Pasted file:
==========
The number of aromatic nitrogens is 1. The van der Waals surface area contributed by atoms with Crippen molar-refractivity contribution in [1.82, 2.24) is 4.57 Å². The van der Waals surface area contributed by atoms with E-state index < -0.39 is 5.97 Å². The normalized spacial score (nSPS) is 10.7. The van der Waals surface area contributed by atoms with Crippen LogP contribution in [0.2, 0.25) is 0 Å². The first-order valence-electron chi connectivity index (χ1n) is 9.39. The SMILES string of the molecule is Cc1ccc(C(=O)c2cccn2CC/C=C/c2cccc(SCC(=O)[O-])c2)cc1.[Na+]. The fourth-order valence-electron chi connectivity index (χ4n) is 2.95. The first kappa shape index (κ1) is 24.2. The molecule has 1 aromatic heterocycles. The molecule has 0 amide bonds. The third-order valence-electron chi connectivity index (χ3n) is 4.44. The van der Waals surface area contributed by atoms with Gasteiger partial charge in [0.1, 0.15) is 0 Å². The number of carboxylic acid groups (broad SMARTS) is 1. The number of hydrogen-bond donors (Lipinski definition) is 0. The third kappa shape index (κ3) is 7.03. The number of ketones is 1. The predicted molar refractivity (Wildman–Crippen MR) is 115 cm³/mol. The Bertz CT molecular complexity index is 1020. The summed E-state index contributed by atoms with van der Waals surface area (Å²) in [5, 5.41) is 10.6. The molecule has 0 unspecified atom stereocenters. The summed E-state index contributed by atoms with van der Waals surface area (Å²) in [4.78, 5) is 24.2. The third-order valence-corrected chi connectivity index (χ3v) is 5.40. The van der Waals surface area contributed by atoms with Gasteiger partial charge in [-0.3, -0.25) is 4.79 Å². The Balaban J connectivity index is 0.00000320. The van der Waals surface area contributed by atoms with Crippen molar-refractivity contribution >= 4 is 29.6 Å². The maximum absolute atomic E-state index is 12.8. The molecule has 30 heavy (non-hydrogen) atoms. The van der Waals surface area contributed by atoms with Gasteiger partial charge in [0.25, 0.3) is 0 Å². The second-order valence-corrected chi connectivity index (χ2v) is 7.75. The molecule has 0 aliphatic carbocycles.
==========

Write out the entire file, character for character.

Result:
The number of aromatic nitrogens is 1. The van der Waals surface area contributed by atoms with Crippen molar-refractivity contribution in [1.82, 2.24) is 4.57 Å². The van der Waals surface area contributed by atoms with E-state index < -0.39 is 5.97 Å². The normalized spacial score (nSPS) is 10.7. The van der Waals surface area contributed by atoms with Crippen LogP contribution in [0.2, 0.25) is 0 Å². The first-order valence-electron chi connectivity index (χ1n) is 9.39. The SMILES string of the molecule is Cc1ccc(C(=O)c2cccn2CC/C=C/c2cccc(SCC(=O)[O-])c2)cc1.[Na+]. The fourth-order valence-electron chi connectivity index (χ4n) is 2.95. The first kappa shape index (κ1) is 24.2. The molecule has 1 aromatic heterocycles. The molecule has 0 amide bonds. The third-order valence-electron chi connectivity index (χ3n) is 4.44. The van der Waals surface area contributed by atoms with Gasteiger partial charge in [0.1, 0.15) is 0 Å². The number of carboxylic acid groups (broad SMARTS) is 1. The number of hydrogen-bond donors (Lipinski definition) is 0. The third kappa shape index (κ3) is 7.03. The number of ketones is 1. The predicted molar refractivity (Wildman–Crippen MR) is 115 cm³/mol. The Bertz CT molecular complexity index is 1020. The summed E-state index contributed by atoms with van der Waals surface area (Å²) in [5, 5.41) is 10.6. The molecule has 0 unspecified atom stereocenters. The summed E-state index contributed by atoms with van der Waals surface area (Å²) in [4.78, 5) is 24.2. The third-order valence-corrected chi connectivity index (χ3v) is 5.40. The van der Waals surface area contributed by atoms with Gasteiger partial charge in [-0.3, -0.25) is 4.79 Å². The Balaban J connectivity index is 0.00000320. The van der Waals surface area contributed by atoms with Crippen molar-refractivity contribution >= 4 is 29.6 Å². The maximum absolute atomic E-state index is 12.8. The molecule has 30 heavy (non-hydrogen) atoms. The van der Waals surface area contributed by atoms with Gasteiger partial charge in [0.25, 0.3) is 0 Å². The second-order valence-corrected chi connectivity index (χ2v) is 7.75. The molecule has 0 aliphatic carbocycles.